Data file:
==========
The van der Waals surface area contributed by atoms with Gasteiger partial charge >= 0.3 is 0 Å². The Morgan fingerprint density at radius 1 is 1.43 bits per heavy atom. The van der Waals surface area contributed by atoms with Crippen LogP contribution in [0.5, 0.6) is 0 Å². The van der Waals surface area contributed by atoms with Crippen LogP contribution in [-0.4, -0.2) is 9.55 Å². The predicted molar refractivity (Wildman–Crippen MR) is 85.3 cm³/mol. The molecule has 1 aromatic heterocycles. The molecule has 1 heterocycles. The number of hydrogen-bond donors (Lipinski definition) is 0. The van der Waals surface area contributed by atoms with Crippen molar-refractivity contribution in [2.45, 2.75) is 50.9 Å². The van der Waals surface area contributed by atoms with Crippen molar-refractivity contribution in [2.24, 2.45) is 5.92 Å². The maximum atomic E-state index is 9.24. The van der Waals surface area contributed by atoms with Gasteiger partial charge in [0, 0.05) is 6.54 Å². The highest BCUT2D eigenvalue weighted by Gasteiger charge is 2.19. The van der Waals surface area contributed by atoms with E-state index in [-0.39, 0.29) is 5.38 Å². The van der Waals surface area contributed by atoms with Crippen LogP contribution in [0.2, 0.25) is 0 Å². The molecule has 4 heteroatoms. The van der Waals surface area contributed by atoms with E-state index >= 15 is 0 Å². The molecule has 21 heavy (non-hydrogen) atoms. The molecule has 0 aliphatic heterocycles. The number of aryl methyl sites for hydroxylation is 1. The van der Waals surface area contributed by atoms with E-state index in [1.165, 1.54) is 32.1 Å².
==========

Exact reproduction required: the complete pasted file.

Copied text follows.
The van der Waals surface area contributed by atoms with Gasteiger partial charge >= 0.3 is 0 Å². The Morgan fingerprint density at radius 1 is 1.43 bits per heavy atom. The van der Waals surface area contributed by atoms with Crippen LogP contribution in [0.5, 0.6) is 0 Å². The van der Waals surface area contributed by atoms with Crippen LogP contribution in [-0.4, -0.2) is 9.55 Å². The predicted molar refractivity (Wildman–Crippen MR) is 85.3 cm³/mol. The molecule has 1 aromatic heterocycles. The molecule has 1 heterocycles. The number of hydrogen-bond donors (Lipinski definition) is 0. The van der Waals surface area contributed by atoms with Crippen molar-refractivity contribution in [2.45, 2.75) is 50.9 Å². The van der Waals surface area contributed by atoms with Crippen molar-refractivity contribution in [2.24, 2.45) is 5.92 Å². The maximum atomic E-state index is 9.24. The van der Waals surface area contributed by atoms with Gasteiger partial charge in [0, 0.05) is 6.54 Å². The highest BCUT2D eigenvalue weighted by Gasteiger charge is 2.19. The van der Waals surface area contributed by atoms with E-state index in [-0.39, 0.29) is 5.38 Å². The van der Waals surface area contributed by atoms with Crippen LogP contribution in [0.2, 0.25) is 0 Å². The molecule has 4 heteroatoms. The van der Waals surface area contributed by atoms with E-state index >= 15 is 0 Å². The molecule has 21 heavy (non-hydrogen) atoms. The molecule has 0 aliphatic heterocycles. The number of aryl methyl sites for hydroxylation is 1. The van der Waals surface area contributed by atoms with E-state index in [1.165, 1.54) is 32.1 Å².